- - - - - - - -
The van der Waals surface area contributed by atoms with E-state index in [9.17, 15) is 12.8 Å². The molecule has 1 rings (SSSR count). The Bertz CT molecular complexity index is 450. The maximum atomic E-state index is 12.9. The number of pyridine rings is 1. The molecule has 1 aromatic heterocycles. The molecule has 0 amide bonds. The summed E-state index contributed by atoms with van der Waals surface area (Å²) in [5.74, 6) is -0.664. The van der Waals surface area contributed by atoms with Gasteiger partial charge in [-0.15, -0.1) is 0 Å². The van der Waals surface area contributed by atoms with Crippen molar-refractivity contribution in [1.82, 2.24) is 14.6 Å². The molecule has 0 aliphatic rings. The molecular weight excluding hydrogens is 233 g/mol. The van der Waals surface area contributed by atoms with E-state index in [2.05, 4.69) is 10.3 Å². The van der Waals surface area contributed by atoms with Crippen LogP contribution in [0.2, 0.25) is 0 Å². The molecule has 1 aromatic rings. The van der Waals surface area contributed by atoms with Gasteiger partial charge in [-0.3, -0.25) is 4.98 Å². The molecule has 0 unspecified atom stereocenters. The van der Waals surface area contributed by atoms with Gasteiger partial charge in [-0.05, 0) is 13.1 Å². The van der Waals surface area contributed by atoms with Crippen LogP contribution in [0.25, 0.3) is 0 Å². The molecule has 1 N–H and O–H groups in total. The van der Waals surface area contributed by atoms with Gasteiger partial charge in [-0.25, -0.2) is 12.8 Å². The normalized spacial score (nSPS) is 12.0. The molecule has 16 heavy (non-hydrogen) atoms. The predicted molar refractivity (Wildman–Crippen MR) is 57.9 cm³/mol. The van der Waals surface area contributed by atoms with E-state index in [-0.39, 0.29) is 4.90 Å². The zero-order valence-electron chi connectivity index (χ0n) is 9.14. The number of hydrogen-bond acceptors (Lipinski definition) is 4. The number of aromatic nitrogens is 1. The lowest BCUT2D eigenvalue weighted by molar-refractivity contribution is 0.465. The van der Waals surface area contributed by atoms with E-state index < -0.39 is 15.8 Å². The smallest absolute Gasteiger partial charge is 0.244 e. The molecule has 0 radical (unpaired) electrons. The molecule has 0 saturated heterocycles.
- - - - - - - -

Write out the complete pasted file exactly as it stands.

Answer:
The van der Waals surface area contributed by atoms with E-state index in [9.17, 15) is 12.8 Å². The molecule has 1 rings (SSSR count). The Bertz CT molecular complexity index is 450. The maximum atomic E-state index is 12.9. The number of pyridine rings is 1. The molecule has 1 aromatic heterocycles. The molecule has 0 amide bonds. The summed E-state index contributed by atoms with van der Waals surface area (Å²) in [5.74, 6) is -0.664. The van der Waals surface area contributed by atoms with Gasteiger partial charge in [-0.15, -0.1) is 0 Å². The van der Waals surface area contributed by atoms with Crippen molar-refractivity contribution in [1.82, 2.24) is 14.6 Å². The molecule has 0 aliphatic rings. The molecular weight excluding hydrogens is 233 g/mol. The van der Waals surface area contributed by atoms with E-state index in [2.05, 4.69) is 10.3 Å². The van der Waals surface area contributed by atoms with Crippen LogP contribution in [0.2, 0.25) is 0 Å². The molecule has 1 aromatic rings. The van der Waals surface area contributed by atoms with Gasteiger partial charge in [-0.3, -0.25) is 4.98 Å². The molecule has 0 unspecified atom stereocenters. The van der Waals surface area contributed by atoms with Gasteiger partial charge in [-0.05, 0) is 13.1 Å². The van der Waals surface area contributed by atoms with Crippen LogP contribution in [0.25, 0.3) is 0 Å². The molecule has 1 N–H and O–H groups in total. The van der Waals surface area contributed by atoms with Gasteiger partial charge in [-0.25, -0.2) is 12.8 Å². The normalized spacial score (nSPS) is 12.0. The molecule has 16 heavy (non-hydrogen) atoms. The predicted molar refractivity (Wildman–Crippen MR) is 57.9 cm³/mol. The van der Waals surface area contributed by atoms with E-state index in [-0.39, 0.29) is 4.90 Å². The zero-order valence-electron chi connectivity index (χ0n) is 9.14. The number of hydrogen-bond acceptors (Lipinski definition) is 4. The number of aromatic nitrogens is 1. The lowest BCUT2D eigenvalue weighted by molar-refractivity contribution is 0.465. The van der Waals surface area contributed by atoms with E-state index < -0.39 is 15.8 Å². The smallest absolute Gasteiger partial charge is 0.244 e. The molecule has 0 radical (unpaired) electrons. The molecule has 0 saturated heterocycles.